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Poverty in Northern Ireland 2022

This report explores the rates of poverty of Northern Ireland and assesses the impact that poverty is having on the lives of people who live there. It also looks at how Northern Ireland’s rates of relative poverty compare with those elsewhere in the UK.

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As Northern Ireland entered the pandemic, nearly one-in-five people in Northern Ireland lived in poverty, including over 100,000 children. With 1 in 14 households in food insecurity, the recent spike in energy prices, and wider inflation, as well as certain areas of Northern Ireland and groups such as people in workless families, disabled people, carers and people in ethnic minority households having much higher poverty rates, people across Northern Ireland need the next Executive to go further and focus on:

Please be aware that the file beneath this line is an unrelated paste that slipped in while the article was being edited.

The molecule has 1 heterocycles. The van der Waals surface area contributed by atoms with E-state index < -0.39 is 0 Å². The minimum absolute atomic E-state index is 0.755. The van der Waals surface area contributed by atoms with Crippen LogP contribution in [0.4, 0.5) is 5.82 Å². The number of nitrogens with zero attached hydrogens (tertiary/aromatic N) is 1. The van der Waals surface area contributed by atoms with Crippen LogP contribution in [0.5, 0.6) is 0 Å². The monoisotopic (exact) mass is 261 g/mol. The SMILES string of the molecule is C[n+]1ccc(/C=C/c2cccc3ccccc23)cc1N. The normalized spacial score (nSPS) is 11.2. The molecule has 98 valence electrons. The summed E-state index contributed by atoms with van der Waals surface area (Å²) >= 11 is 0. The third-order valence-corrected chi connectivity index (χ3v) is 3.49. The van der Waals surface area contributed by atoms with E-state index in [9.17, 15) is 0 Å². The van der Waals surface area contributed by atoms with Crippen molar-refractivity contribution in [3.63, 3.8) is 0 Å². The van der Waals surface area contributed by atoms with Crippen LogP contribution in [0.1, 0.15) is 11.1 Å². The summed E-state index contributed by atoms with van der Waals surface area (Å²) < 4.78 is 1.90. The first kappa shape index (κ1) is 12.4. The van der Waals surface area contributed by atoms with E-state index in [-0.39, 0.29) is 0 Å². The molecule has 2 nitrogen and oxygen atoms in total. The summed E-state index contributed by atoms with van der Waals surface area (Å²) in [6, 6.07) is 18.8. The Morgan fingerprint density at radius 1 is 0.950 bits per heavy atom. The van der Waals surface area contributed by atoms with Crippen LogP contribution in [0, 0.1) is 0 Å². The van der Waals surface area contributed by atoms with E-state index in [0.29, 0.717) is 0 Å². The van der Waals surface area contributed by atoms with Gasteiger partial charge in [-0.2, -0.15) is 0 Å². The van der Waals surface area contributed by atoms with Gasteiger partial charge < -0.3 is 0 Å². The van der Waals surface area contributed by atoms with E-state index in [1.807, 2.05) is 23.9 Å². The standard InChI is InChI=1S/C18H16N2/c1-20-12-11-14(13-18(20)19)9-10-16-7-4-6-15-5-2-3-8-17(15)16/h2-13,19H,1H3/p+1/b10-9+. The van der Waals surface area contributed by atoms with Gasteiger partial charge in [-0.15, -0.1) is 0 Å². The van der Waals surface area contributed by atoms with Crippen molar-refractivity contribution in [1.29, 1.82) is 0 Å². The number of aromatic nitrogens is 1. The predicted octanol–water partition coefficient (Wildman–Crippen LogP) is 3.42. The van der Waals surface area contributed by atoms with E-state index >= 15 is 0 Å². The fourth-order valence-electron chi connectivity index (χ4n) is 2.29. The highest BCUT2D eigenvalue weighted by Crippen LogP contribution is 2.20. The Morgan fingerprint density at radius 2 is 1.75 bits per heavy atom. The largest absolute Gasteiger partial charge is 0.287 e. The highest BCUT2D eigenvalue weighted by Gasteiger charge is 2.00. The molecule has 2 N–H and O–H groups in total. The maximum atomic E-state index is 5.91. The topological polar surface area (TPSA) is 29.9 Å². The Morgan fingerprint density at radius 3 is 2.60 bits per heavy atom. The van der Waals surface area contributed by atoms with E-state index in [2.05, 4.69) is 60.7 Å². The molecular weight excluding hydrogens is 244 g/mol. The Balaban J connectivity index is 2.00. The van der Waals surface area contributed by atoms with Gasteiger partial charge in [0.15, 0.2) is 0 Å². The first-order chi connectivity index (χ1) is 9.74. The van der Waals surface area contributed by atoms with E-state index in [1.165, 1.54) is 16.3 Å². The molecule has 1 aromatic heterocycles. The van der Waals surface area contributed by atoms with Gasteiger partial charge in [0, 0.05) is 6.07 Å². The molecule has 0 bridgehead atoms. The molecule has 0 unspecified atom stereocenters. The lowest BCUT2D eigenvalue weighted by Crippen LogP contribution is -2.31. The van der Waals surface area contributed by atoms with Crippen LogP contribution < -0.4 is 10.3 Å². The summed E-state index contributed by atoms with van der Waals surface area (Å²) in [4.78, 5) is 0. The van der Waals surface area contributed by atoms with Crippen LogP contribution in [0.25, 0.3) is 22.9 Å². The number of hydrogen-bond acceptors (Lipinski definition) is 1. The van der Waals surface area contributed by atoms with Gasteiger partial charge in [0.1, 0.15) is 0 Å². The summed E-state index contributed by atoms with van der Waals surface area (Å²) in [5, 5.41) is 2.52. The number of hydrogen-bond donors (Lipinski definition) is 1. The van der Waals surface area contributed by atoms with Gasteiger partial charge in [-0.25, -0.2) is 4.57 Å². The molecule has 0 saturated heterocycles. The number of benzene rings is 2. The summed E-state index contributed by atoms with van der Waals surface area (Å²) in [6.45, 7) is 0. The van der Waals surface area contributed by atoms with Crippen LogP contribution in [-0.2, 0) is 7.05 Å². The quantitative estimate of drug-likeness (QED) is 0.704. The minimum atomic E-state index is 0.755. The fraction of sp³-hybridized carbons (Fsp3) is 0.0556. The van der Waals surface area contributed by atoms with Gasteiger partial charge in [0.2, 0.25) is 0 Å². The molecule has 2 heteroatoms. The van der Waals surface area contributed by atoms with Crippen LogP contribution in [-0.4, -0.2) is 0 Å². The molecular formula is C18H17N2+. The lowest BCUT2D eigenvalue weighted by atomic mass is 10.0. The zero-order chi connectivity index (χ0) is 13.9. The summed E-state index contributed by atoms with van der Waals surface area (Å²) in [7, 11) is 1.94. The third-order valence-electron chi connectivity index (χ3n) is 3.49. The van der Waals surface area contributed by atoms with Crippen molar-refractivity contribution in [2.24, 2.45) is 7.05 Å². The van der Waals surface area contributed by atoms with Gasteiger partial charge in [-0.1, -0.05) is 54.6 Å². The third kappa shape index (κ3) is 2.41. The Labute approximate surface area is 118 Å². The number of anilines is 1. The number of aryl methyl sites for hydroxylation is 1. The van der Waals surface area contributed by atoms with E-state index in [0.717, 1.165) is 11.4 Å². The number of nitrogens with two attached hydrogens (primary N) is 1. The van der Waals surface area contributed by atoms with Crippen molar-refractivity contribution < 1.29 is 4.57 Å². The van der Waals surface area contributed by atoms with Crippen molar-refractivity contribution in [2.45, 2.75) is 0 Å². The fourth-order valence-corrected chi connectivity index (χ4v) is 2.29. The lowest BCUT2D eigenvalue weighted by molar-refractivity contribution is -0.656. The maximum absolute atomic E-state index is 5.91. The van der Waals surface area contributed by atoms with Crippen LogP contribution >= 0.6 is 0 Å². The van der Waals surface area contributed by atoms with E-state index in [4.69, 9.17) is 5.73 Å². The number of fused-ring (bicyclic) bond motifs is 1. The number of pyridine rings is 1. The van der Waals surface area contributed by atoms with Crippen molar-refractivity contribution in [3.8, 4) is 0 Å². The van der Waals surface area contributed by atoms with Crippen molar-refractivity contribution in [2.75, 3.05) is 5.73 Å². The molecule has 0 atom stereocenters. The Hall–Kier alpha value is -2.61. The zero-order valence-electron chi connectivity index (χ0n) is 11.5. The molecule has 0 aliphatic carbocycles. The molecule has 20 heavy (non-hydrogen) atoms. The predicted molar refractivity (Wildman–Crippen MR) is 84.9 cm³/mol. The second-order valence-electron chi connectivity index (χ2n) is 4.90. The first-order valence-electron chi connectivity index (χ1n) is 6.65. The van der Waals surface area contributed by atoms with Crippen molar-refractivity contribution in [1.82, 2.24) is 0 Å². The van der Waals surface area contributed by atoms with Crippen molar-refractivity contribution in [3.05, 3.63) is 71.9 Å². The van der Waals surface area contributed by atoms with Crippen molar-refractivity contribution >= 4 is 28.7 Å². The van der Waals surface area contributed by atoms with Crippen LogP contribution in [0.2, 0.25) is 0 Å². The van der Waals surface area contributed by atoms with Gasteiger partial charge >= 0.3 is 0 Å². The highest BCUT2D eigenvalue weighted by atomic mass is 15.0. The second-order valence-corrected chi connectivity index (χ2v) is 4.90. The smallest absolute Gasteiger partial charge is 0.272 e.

1. The adequacy of the social security system, in particular:

  • Consider whether to reverse, or at least partly mitigate, the impact of the £20-per-week cut to the basic rates of Universal Credit.
  • More effectively match benefit up-rating to the cost of living; failing to do so will push 10,000 more families in Northern Ireland into poverty.
  • A targeted payment such as the Scottish Child Payment could reduce child poverty.
  • Consider the role that DLA/PIP can have in helping disabled people into the labour market, including considering how the administration of the payments could be redesigned with dignity and poverty reduction at their heart.

2. Investment in the housing market:

  • Building more energy efficient social housing to shorten waiting lists and provide affordable, good quality, warm and secure homes for more people.
  • Continuing the drive to regulate the private rented sector more effectively, with a particular focus on security of tenure.

3. Take action to provide targeted employability support to people struggling most to secure well-paid jobs, not least disabled people and single parents.

4. Work with employers and the education and skills system to ensure that people are able to secure the skills that they need for the jobs of the future, not least the significant potential for jobs in transition to a low-carbon economy.

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